Returning to our original ordinary least squares model we can get the coefficients by setting `mode="coefficients"` in the `ols` method.

```1 2 3 4 5 6 7 8 9 10 ols_coef_expr = ( pl.col("y") .least_squares.ols( pl.col("x1"), pl.col("x2"), add_intercept=True, mode="coefficients" ) .alias("ols_intercept") ) ```

The coefficients are returned as a `pl.Struct` column that we unnest to get the values as separate columns.

```1 2 3 4 5 6 7 8 9 10 11 12 13 14 15 ( df .select( ols_coef_expr ) .unnest("ols_intercept") ) shape: (1, 3) ┌──────────┬──────────┬──────────┐ │ x1 ┆ x2 ┆ const │ │ --- ┆ --- ┆ --- │ │ f32 ┆ f32 ┆ f32 │ ╞══════════╪══════════╪══════════╡ │ 0.977375 ┆ 0.987413 ┆ 0.000757 │ └──────────┴──────────┴──────────┘ ```

Now that we have the coefficients we can use them to predict the target variable on a new dataset.

To make this really streamlined we can use the classic Scikit-learn approach of having a `fit` and `transform` method (though you could also call it a `predict` method). We can do this by creating a linear regression class with these methods

```1 2 3 4 5 6 7 8 9 10 11 12 13 14 15 16 17 18 19 20 21 22 23 24 25 26 27 28 29 30 31 32 33 34 35 36 37 38 39 40 41 42 43 44 45 46 47 48 49 50 51 52 53 54 55 56 57 58 59 60 61 62 63 64 65 66 67 68 69 70 71 72 73 74 75 76 77 78 79 80 81 82 from typing import List class LinearRegressor: def __init__( self, target_col:str="y", feature_cols:List[str]=["x1","x2"], model="ols", add_intercept:bool=False ): self.target_col = target_col self.feature_cols = [pl.col(feature) for feature in feature_cols] self.add_intercept = add_intercept if model == "ols": self.model_expr = ( pl.col(self.target_col) .least_squares.ols( *self.feature_cols, mode="coefficients", add_intercept=self.add_intercept ) .alias("coef") ) def fit(self, X): # Fit the model and save the coefficients in a DataFrame self.coefficients_df = ( X .select( self.model_expr ) .unnest("coef") ) self.coef_ = ( self.coefficients_df .select(self.feature_cols) .melt() ) if self.add_intercept: self.intercept_ = self.coefficients_df["const"][0] else: self.intercept_ = 0.0 return self def transform(self, X: pl.DataFrame): # Make predictions using the saved coefficients return ( X # Add a row index .with_row_index() .pipe( # Join the predictions lambda X: X.join( # Select the predictor columns X.select("index", *self.feature_cols) # Melt (so we can join the coefficients) .melt(id_vars="index",value_name="predictor") .join( # Join the coefficients ( X .select( self.model_expr ) .unnest("coef") .melt(value_name="coef") ), on="variable", ) # Multiply by the predictors .with_columns(pred=(pl.col("predictor") * pl.col("coef"))) # Gather back up into rows .group_by("index") .agg( pl.col("pred").sum() + self.intercept_ ), on="index", ) ) .sort("index") ) ```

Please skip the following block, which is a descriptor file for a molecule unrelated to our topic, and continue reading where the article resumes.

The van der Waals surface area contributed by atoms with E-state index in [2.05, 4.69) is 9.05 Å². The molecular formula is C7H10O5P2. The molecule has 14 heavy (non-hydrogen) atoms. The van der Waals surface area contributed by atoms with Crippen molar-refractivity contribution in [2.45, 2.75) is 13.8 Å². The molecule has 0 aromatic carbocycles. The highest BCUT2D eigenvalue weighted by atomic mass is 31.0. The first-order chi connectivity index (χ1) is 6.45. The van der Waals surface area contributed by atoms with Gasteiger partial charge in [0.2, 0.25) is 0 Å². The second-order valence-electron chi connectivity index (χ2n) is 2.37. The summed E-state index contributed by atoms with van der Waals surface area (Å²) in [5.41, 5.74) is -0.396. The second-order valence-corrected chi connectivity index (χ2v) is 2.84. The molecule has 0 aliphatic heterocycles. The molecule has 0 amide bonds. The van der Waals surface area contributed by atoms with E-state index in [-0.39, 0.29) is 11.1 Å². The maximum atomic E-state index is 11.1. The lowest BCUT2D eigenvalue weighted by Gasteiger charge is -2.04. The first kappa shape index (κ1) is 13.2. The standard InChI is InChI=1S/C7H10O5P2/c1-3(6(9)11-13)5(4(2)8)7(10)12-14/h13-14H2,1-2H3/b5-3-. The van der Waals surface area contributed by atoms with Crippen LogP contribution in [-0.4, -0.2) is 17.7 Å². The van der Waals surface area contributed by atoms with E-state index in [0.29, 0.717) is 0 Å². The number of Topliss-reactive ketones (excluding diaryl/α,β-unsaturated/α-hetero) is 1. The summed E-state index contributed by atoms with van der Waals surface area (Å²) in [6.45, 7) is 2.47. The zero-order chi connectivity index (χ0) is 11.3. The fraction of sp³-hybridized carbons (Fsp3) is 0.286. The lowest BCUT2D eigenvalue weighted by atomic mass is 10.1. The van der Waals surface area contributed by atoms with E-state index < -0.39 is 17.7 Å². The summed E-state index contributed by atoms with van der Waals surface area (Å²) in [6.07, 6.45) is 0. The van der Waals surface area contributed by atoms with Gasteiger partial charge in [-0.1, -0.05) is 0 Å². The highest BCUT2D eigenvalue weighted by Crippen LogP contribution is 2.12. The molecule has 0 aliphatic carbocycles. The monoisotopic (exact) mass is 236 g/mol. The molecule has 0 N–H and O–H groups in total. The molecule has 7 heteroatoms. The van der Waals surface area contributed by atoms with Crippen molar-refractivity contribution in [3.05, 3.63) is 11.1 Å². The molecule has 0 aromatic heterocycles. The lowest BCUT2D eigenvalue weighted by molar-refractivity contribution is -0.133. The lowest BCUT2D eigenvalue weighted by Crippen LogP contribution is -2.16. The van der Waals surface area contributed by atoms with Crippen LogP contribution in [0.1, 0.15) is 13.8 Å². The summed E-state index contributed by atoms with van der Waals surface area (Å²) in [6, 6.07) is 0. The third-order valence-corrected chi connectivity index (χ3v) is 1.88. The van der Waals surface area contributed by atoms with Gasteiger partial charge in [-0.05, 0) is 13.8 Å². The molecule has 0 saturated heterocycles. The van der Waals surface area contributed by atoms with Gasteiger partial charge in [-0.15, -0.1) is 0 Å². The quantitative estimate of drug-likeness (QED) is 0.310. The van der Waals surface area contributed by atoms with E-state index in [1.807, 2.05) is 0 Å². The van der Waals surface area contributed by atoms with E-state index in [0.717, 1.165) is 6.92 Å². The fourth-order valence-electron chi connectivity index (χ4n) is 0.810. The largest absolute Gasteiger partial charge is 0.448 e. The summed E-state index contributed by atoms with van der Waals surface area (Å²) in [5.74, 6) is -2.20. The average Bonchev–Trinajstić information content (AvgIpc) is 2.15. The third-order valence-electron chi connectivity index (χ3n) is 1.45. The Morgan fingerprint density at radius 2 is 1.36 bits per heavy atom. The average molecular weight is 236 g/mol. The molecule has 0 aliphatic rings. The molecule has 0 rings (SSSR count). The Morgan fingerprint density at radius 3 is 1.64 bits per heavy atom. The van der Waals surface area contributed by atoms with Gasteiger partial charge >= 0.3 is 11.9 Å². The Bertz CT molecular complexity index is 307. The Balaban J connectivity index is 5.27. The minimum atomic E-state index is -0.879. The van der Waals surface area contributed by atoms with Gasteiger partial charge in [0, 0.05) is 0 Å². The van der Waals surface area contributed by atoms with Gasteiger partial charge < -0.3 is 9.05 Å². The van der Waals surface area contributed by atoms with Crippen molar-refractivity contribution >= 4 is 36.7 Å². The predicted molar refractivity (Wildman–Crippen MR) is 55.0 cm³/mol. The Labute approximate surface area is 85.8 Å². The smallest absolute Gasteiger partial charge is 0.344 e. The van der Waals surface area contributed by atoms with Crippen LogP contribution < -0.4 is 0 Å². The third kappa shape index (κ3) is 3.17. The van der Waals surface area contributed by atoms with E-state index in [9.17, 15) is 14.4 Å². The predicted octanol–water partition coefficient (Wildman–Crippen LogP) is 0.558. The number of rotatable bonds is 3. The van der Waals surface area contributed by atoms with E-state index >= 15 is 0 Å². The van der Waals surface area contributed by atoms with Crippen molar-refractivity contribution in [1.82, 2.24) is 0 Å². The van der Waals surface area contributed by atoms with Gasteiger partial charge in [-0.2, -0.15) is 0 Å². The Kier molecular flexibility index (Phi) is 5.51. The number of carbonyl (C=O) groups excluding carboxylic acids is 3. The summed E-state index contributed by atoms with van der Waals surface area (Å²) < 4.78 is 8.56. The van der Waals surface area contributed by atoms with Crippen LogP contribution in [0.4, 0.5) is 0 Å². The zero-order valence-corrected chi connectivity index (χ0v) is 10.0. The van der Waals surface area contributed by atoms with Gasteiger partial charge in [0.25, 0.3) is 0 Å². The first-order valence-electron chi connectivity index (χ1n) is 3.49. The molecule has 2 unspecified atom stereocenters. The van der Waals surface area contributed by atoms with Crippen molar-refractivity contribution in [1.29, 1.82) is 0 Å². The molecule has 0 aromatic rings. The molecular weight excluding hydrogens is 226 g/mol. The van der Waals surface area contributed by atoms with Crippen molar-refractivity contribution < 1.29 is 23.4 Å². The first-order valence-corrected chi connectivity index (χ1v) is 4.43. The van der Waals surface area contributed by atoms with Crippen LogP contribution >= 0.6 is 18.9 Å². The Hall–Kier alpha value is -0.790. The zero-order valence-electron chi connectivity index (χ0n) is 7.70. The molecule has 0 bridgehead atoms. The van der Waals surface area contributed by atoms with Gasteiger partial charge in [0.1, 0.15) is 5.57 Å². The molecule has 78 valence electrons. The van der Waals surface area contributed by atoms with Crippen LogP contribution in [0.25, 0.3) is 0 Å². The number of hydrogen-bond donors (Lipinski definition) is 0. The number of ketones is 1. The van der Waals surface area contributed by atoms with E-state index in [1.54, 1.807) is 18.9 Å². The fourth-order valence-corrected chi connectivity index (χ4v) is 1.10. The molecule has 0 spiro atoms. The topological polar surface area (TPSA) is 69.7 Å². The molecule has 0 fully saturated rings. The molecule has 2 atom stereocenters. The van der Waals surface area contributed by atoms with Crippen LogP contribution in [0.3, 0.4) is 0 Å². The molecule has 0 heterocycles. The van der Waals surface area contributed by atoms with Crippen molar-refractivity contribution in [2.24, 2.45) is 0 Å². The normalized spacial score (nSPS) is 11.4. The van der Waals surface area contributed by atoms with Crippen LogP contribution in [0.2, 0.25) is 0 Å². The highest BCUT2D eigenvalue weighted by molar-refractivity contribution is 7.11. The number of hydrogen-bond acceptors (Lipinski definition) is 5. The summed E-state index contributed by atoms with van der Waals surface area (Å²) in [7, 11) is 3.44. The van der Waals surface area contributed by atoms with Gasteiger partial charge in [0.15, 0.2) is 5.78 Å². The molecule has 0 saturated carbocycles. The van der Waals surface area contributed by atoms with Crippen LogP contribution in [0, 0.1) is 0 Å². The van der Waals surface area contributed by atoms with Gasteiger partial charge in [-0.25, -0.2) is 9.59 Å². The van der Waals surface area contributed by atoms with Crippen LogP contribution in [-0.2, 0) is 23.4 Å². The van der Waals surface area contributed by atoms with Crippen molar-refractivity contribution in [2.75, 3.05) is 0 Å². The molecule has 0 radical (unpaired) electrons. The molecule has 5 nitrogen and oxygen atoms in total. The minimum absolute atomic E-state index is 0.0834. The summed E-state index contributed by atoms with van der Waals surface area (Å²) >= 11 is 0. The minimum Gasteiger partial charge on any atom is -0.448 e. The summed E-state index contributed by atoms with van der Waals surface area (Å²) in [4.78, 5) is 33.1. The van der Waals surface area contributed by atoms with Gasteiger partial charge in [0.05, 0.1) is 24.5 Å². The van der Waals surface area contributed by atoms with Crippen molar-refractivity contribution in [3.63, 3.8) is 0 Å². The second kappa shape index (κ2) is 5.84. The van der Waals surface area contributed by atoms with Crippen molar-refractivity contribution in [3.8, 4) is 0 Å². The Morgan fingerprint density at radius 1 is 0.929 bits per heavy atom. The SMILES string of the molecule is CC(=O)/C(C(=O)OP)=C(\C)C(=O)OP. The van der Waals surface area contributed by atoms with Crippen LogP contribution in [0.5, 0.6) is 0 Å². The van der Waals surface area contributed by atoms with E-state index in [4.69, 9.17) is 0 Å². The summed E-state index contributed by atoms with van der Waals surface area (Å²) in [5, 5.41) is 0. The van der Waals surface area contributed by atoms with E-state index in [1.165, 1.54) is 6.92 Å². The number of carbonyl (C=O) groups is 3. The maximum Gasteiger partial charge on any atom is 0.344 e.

The basic idea is that:

• in `fit` we create the `DataFrame` we saw earlier with the variable names and coefficients
• in `transform` we melt the feature matrix `X` to long format so that we can join the coefficients to the data on the variable names. We then multiply the coefficients by the data and sum across all data on the same row to get the predictions.

We then use this class to make predictions on a test `DataFrame` as follows:

```1 2 3 4 5 6 7 8 9 10 11 12 13 14 15 16 17 df_train, df_test = df[:7], df[7:] linear_regressor = LinearRegressor(target_col="y",feature_cols=["x1","x2"],model="ols") reg.fit(X=df_train) reg.transform(X=df_test) shape: (3, 5) ┌───────┬───────┬───────┬───────┬───────────┐ │ index ┆ y ┆ x1 ┆ x2 ┆ pred │ │ --- ┆ --- ┆ --- ┆ --- ┆ --- │ │ u32 ┆ f64 ┆ f64 ┆ f64 ┆ f64 │ ╞═══════╪═══════╪═══════╪═══════╪═══════════╡ │ 0 ┆ -2.92 ┆ -1.64 ┆ -1.36 ┆ -2.945234 │ │ 1 ┆ -0.86 ┆ -0.92 ┆ 0.01 ┆ -0.889025 │ │ 2 ┆ 0.47 ┆ -0.27 ┆ 0.75 ┆ 0.476734 │ └───────┴───────┴───────┴───────┴───────────┘ ```

This is just the start of what you can do with the polars-ols plugin. Topics I haven’t covered here include fitting models to different sub-groups of data, fitting models on rolling windows and fitting models with formulae. I cover these in more detail in my Up & Running with Polars course.

Next step - check it out on your own data!

## Next steps

Want to know more about Polars for high performance data science? Then you can:

This post is licensed under CC BY 4.0 by the author.